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September 2006

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William Clarke
The Early Years, Volume 1 & 2
Watch Dog Records

William Clarke

Few blues artists have given me so much enjoyment through their recordings as Southern California harmonica player William Clarke, both before and after his untimely passing 10 years ago. Imagine my excitement when I received an email from Clarke's widow, Jeannette, advising me that she had independently released two volumes of material that had just been sitting around, mostly unlabeled with no recording dates.

The 27 recordings on the two volumes were recorded mostly between 1975 and 1985, prior to Clarke's signing with Alligator Records for whom he recorded four albums from 1990 through 1996. While Clarke had previously recorded and was already known for his innovative harmonica style, his association with Alligator gave him international renown among blues fans. The four Alligator CDs deserve a prominent spot in every serious blues collection.

The quality of music on The Early Years is every bit as good as anything Clarke recorded during his career. There's not a weak cut to be found on the two discs.

The session information is sketchy at best, but what's known is that Clarke was at times joined on these recordings by some of the best L.A. area blues musicians: Hollywood Fats, Smokey Wilson, Junior Watson, Cordell Boyette, Ronnie Earl, Johnny Dyer, Mitch Kashmar, Rasheed Abdullah, and the man who was the major influence and spiritual leader for all SoCal harp players, George "Harmonica" Smith.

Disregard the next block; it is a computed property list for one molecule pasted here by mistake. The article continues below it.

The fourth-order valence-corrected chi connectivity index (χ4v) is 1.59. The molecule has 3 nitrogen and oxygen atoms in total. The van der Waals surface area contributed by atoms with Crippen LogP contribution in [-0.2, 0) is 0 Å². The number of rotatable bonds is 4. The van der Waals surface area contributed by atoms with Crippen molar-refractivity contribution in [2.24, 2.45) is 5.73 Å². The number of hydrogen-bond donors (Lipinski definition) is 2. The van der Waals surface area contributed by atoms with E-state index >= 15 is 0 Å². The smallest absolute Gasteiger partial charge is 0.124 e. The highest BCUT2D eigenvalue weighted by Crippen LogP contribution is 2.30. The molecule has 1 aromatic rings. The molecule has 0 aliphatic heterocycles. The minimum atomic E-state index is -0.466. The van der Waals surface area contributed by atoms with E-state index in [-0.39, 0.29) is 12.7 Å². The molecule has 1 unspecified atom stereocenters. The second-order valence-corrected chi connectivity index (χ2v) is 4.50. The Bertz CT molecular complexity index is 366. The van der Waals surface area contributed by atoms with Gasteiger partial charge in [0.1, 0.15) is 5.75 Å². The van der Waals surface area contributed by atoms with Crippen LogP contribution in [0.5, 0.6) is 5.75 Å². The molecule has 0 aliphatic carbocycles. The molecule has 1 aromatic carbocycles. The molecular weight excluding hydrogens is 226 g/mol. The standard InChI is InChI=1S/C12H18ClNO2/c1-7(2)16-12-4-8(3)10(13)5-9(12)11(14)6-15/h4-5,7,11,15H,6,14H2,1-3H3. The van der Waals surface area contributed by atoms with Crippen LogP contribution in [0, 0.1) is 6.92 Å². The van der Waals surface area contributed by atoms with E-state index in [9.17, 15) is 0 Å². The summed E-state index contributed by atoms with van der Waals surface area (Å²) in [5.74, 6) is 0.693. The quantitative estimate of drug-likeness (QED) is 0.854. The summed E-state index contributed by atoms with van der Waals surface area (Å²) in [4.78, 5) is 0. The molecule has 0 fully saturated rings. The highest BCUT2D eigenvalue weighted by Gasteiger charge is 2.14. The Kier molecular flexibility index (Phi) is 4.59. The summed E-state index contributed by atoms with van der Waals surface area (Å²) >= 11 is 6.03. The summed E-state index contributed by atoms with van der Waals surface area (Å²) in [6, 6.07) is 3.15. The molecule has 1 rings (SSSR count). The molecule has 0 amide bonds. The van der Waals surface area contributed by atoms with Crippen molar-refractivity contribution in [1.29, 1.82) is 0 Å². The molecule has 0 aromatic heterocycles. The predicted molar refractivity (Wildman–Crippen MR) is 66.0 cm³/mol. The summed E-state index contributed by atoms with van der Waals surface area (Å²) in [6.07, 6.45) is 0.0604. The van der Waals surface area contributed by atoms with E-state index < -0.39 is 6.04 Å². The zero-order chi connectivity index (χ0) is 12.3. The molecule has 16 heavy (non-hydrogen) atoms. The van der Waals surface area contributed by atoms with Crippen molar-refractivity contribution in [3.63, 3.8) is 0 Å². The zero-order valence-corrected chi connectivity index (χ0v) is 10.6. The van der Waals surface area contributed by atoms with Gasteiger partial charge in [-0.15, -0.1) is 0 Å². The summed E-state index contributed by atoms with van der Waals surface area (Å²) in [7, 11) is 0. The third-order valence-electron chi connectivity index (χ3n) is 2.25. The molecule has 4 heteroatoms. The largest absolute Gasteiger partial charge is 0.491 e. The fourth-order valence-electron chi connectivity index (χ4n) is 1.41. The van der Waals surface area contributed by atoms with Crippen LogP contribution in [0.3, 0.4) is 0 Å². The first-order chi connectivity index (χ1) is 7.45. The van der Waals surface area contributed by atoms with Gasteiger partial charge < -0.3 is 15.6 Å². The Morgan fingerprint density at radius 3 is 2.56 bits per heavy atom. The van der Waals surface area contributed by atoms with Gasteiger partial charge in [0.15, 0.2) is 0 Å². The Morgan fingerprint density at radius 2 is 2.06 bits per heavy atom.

Volume One opens with a pair of instrumental numbers, the up-tempo shuffle "Hittin' Heavy" and the slow "Blues Afterwhile," both of which reflect a heavy Little Walter influence in Clarke's harmonica playing.

The absolutely excellent "Diggin' My Potatoes" is the first chance for Clarke to step up to the microphone on this collection. While still containing the gritty, "back alley blues" quality of his Alligator era, Clarke's voice has a more youthful sound on the earlier recordings. The interplay between his harmonica work and Hollywood Fats' guitar work is sublime. This is a song to be heard over and over again.

"Teenage Girl" is the first cut on Volume One to feature Smith, who does the vocals but apparently does not play harmonica here, leaving the harp playing to Clarke. It's a good, up-tempo blues.

We get to really hear the guitar genius that was the late Hollywood Fats, who takes over on the urgent shuffle "Come On Baby." These two guys sounded great together ... it's sad to think of how much wonderful music these two could have made together had Fats not left us in 1986 at the age of 32.

"Teardrops Fallin'," a George Smith song, lets us hear Clarke's work on the chromatic harmonica. While he's not credited, it's apparently Smith on the vocals here ... a great slow blues with nice slide guitar (guitarist unknown).

Smokey Wilson makes his lone appearance on the mid-tempo "Fine Little Mama," playing guitar and singing in front of a band that also included guitarist Rick Holmstrom and pianist Fred Kaplan. Holmstrom, who first came to prominence with his 1990s work with Johnny Dyer and with The Mighty Flyers, must have been a young kid when this cut was recorded, but it shows that he already knew his way around a recording studio. He was a member of Clarke's band in the late '80s, which may help to place the date of this recording.